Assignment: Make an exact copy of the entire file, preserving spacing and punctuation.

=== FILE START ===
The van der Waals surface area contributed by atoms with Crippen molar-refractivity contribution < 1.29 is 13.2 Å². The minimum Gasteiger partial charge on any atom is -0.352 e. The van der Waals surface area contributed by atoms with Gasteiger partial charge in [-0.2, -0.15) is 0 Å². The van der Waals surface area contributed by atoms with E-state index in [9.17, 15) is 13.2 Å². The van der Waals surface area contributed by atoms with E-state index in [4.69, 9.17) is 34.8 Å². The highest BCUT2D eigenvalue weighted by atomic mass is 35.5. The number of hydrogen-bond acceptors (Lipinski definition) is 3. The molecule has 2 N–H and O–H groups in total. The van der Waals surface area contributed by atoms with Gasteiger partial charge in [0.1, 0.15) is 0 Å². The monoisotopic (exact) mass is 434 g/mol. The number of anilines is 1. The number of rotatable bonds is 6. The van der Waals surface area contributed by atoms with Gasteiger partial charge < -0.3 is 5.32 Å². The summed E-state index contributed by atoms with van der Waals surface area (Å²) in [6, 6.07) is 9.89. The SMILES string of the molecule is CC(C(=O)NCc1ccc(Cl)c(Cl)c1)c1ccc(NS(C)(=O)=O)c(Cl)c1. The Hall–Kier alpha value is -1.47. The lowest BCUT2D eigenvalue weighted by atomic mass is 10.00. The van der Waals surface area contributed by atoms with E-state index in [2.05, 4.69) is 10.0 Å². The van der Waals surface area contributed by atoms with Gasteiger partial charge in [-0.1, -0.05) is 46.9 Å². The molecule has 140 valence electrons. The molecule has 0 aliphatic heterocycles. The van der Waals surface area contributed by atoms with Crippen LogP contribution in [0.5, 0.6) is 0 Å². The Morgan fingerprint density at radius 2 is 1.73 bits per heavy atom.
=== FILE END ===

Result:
The van der Waals surface area contributed by atoms with Crippen molar-refractivity contribution < 1.29 is 13.2 Å². The minimum Gasteiger partial charge on any atom is -0.352 e. The van der Waals surface area contributed by atoms with Gasteiger partial charge in [-0.2, -0.15) is 0 Å². The van der Waals surface area contributed by atoms with E-state index in [9.17, 15) is 13.2 Å². The van der Waals surface area contributed by atoms with E-state index in [4.69, 9.17) is 34.8 Å². The highest BCUT2D eigenvalue weighted by atomic mass is 35.5. The number of hydrogen-bond acceptors (Lipinski definition) is 3. The molecule has 2 N–H and O–H groups in total. The van der Waals surface area contributed by atoms with Gasteiger partial charge in [0.1, 0.15) is 0 Å². The monoisotopic (exact) mass is 434 g/mol. The number of anilines is 1. The number of rotatable bonds is 6. The van der Waals surface area contributed by atoms with Gasteiger partial charge < -0.3 is 5.32 Å². The summed E-state index contributed by atoms with van der Waals surface area (Å²) in [6, 6.07) is 9.89. The SMILES string of the molecule is CC(C(=O)NCc1ccc(Cl)c(Cl)c1)c1ccc(NS(C)(=O)=O)c(Cl)c1. The Hall–Kier alpha value is -1.47. The lowest BCUT2D eigenvalue weighted by atomic mass is 10.00. The van der Waals surface area contributed by atoms with E-state index in [2.05, 4.69) is 10.0 Å². The van der Waals surface area contributed by atoms with Gasteiger partial charge in [-0.1, -0.05) is 46.9 Å². The molecule has 140 valence electrons. The molecule has 0 aliphatic heterocycles. The van der Waals surface area contributed by atoms with Crippen LogP contribution in [0.5, 0.6) is 0 Å². The Morgan fingerprint density at radius 2 is 1.73 bits per heavy atom.